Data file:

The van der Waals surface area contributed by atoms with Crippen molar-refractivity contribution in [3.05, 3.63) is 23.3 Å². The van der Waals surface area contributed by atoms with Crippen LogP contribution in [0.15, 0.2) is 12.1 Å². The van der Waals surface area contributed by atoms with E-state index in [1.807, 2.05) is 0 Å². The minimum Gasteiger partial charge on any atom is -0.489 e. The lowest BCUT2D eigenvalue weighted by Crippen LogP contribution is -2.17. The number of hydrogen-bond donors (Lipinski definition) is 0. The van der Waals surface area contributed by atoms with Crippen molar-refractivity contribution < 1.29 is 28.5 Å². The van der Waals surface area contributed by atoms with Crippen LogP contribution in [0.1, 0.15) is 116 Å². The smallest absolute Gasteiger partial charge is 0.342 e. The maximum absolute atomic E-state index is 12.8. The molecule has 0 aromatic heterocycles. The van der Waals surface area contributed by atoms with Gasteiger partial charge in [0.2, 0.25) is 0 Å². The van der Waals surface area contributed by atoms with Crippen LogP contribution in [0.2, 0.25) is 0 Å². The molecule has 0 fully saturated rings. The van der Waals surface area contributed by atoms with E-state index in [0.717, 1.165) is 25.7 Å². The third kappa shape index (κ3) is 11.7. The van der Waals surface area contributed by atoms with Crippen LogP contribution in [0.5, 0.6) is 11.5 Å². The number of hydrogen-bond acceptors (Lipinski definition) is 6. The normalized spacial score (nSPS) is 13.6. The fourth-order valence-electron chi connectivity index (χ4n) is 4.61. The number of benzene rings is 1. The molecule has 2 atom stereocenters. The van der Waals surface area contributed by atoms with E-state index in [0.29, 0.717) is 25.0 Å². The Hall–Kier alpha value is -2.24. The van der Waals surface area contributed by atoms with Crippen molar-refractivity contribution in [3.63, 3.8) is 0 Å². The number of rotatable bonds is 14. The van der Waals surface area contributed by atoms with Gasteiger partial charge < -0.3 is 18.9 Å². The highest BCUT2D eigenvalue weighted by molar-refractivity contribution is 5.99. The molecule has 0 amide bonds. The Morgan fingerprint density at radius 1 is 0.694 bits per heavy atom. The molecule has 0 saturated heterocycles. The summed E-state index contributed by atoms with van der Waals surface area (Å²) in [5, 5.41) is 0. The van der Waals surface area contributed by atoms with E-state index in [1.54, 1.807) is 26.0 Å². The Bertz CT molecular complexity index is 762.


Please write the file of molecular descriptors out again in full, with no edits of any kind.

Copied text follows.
The van der Waals surface area contributed by atoms with Crippen molar-refractivity contribution in [3.05, 3.63) is 23.3 Å². The van der Waals surface area contributed by atoms with Crippen LogP contribution in [0.15, 0.2) is 12.1 Å². The van der Waals surface area contributed by atoms with E-state index in [1.807, 2.05) is 0 Å². The minimum Gasteiger partial charge on any atom is -0.489 e. The lowest BCUT2D eigenvalue weighted by Crippen LogP contribution is -2.17. The number of hydrogen-bond donors (Lipinski definition) is 0. The van der Waals surface area contributed by atoms with Crippen molar-refractivity contribution < 1.29 is 28.5 Å². The van der Waals surface area contributed by atoms with Crippen LogP contribution in [0.1, 0.15) is 116 Å². The smallest absolute Gasteiger partial charge is 0.342 e. The maximum absolute atomic E-state index is 12.8. The molecule has 0 aromatic heterocycles. The van der Waals surface area contributed by atoms with Gasteiger partial charge in [0.2, 0.25) is 0 Å². The van der Waals surface area contributed by atoms with Crippen LogP contribution in [0.2, 0.25) is 0 Å². The molecule has 0 fully saturated rings. The van der Waals surface area contributed by atoms with E-state index in [0.717, 1.165) is 25.7 Å². The third kappa shape index (κ3) is 11.7. The van der Waals surface area contributed by atoms with Crippen LogP contribution in [0.5, 0.6) is 11.5 Å². The number of hydrogen-bond acceptors (Lipinski definition) is 6. The normalized spacial score (nSPS) is 13.6. The fourth-order valence-electron chi connectivity index (χ4n) is 4.61. The number of benzene rings is 1. The molecule has 2 atom stereocenters. The van der Waals surface area contributed by atoms with E-state index in [0.29, 0.717) is 25.0 Å². The Hall–Kier alpha value is -2.24. The van der Waals surface area contributed by atoms with Crippen molar-refractivity contribution in [3.63, 3.8) is 0 Å². The number of rotatable bonds is 14. The van der Waals surface area contributed by atoms with Gasteiger partial charge < -0.3 is 18.9 Å². The highest BCUT2D eigenvalue weighted by molar-refractivity contribution is 5.99. The molecule has 0 amide bonds. The Morgan fingerprint density at radius 1 is 0.694 bits per heavy atom. The molecule has 0 saturated heterocycles. The summed E-state index contributed by atoms with van der Waals surface area (Å²) in [5, 5.41) is 0. The van der Waals surface area contributed by atoms with E-state index in [1.54, 1.807) is 26.0 Å². The Bertz CT molecular complexity index is 762.